A gathering to commemorate the ANZAC day took place at dawn today in Honiara.
People from the local and expatriate communities gathered at The Cenotaph at dawn for the Service of Remembrance.
The Service included readings, hymns, a moving two – minute silence and a wreath laying ceremony during which honoured guests, diplomatic representatives, and members of the public paid tribute to the ANZACS.
The ANZAC tradition was born over 90 years ago on the shores of Gallipoli in Turkey during the First World War where the feats of the Australian and New Zealand Army Corps (ANZAC) forged a legend of mateship, determination, courage and resourcefulness.
Australian High Commissioner to the Solomon Islands Rod Brazier says the Anzac Day dawn service reflected the Solomon Islands’ rich wartime past and its shared history with Australian forces.
“…this year’s dawn service was a time to reflect on some of the memorable wartime events that happened in the Solomons.”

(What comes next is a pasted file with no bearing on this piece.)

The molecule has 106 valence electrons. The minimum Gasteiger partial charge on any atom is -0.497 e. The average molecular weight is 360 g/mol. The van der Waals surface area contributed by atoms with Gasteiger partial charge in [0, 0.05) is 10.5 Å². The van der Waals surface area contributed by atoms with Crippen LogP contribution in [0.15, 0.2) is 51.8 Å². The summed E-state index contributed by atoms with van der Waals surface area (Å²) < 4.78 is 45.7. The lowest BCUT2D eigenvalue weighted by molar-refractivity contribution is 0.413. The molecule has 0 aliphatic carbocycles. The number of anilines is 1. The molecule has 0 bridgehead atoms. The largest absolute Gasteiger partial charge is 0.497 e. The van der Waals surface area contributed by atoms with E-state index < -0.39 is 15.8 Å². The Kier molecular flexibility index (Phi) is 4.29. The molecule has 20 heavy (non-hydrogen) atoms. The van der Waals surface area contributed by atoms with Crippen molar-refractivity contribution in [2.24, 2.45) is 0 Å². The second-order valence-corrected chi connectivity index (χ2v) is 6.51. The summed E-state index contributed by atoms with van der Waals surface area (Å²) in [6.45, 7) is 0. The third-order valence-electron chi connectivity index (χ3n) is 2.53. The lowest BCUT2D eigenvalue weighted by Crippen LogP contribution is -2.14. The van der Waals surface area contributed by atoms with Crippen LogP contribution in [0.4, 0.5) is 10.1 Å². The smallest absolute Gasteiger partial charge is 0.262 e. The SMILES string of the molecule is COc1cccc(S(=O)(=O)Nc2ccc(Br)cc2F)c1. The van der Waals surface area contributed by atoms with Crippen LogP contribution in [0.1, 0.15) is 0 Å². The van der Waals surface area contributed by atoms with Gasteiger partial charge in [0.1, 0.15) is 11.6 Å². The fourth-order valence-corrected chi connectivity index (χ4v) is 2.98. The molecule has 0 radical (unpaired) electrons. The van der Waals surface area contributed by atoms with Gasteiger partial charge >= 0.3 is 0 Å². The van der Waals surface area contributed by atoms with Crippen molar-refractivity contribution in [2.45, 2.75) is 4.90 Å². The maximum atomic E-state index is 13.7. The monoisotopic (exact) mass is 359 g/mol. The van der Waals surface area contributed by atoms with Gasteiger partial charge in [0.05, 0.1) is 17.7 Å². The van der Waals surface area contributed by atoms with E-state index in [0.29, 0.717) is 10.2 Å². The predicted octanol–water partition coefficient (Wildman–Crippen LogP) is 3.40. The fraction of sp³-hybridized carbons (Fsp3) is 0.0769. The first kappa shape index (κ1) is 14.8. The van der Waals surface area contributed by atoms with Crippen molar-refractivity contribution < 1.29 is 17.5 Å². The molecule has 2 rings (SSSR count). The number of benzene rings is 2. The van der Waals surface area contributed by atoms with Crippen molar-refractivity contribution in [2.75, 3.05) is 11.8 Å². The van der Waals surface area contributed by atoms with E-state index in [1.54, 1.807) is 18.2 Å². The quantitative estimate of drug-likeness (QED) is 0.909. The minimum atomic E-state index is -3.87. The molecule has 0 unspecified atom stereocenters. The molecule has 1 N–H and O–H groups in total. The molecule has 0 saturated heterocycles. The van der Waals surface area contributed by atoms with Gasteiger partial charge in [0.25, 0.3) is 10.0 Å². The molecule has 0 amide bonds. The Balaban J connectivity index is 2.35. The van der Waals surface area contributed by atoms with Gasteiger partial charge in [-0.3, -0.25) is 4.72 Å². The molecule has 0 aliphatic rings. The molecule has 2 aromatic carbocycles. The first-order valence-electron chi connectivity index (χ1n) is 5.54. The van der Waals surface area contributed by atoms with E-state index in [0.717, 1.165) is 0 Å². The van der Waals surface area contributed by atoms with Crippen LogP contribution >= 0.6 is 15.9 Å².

Solomon Islands was the scene of many famous battles between the Allies and the Japanese Empire during World War II, as the two battled fiercely for control of the Pacific.
This year’s ANZAC day celebration is the last to be joined by RAMSI personnel.
ANZAC Day is a national day of remembrance in Australia and New Zealand that broadly commemorates all Australians and New Zealanders “who served and died in all wars, conflicts, and peacekeeping operations” and “the contribution and suffering of all those who have served”.
Observed on 25 April each year, ANZAC Day was originally to honour the members of the Australian and New Zealand Army Corps (ANZAC) who fought at Gallipoli against the Ottoman Empire during World War I.